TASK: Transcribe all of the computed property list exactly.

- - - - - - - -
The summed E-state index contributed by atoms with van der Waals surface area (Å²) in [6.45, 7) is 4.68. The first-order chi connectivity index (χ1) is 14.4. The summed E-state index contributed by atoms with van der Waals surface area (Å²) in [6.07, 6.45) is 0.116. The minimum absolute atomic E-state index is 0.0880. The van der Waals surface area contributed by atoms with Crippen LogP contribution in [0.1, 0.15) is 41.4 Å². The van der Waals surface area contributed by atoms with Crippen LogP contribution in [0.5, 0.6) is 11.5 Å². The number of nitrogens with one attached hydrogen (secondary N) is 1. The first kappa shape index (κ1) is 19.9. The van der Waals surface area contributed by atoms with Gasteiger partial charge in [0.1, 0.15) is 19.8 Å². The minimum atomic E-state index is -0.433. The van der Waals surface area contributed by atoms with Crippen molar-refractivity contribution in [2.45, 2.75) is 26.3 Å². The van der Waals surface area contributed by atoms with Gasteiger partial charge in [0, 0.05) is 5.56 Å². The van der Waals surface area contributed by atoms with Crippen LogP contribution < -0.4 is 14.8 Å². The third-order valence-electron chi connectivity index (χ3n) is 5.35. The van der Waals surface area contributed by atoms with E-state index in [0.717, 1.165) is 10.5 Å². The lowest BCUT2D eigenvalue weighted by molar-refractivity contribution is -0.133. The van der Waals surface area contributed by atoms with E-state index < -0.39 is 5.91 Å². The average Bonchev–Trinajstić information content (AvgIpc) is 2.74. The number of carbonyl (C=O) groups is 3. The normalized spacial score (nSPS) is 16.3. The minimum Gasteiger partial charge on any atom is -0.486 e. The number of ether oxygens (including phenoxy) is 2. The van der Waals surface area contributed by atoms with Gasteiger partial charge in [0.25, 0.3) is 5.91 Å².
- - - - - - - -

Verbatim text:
The summed E-state index contributed by atoms with van der Waals surface area (Å²) in [6.45, 7) is 4.68. The first-order chi connectivity index (χ1) is 14.4. The summed E-state index contributed by atoms with van der Waals surface area (Å²) in [6.07, 6.45) is 0.116. The minimum absolute atomic E-state index is 0.0880. The van der Waals surface area contributed by atoms with Crippen LogP contribution in [0.1, 0.15) is 41.4 Å². The van der Waals surface area contributed by atoms with Crippen LogP contribution in [0.5, 0.6) is 11.5 Å². The number of nitrogens with one attached hydrogen (secondary N) is 1. The first kappa shape index (κ1) is 19.9. The van der Waals surface area contributed by atoms with Gasteiger partial charge in [0.1, 0.15) is 19.8 Å². The minimum atomic E-state index is -0.433. The van der Waals surface area contributed by atoms with Crippen molar-refractivity contribution in [2.45, 2.75) is 26.3 Å². The van der Waals surface area contributed by atoms with Gasteiger partial charge in [0, 0.05) is 5.56 Å². The van der Waals surface area contributed by atoms with Crippen LogP contribution < -0.4 is 14.8 Å². The third-order valence-electron chi connectivity index (χ3n) is 5.35. The van der Waals surface area contributed by atoms with E-state index in [0.717, 1.165) is 10.5 Å². The lowest BCUT2D eigenvalue weighted by molar-refractivity contribution is -0.133. The van der Waals surface area contributed by atoms with E-state index < -0.39 is 5.91 Å². The average Bonchev–Trinajstić information content (AvgIpc) is 2.74. The number of carbonyl (C=O) groups is 3. The normalized spacial score (nSPS) is 16.3. The minimum Gasteiger partial charge on any atom is -0.486 e. The number of ether oxygens (including phenoxy) is 2. The van der Waals surface area contributed by atoms with Gasteiger partial charge in [0.25, 0.3) is 5.91 Å².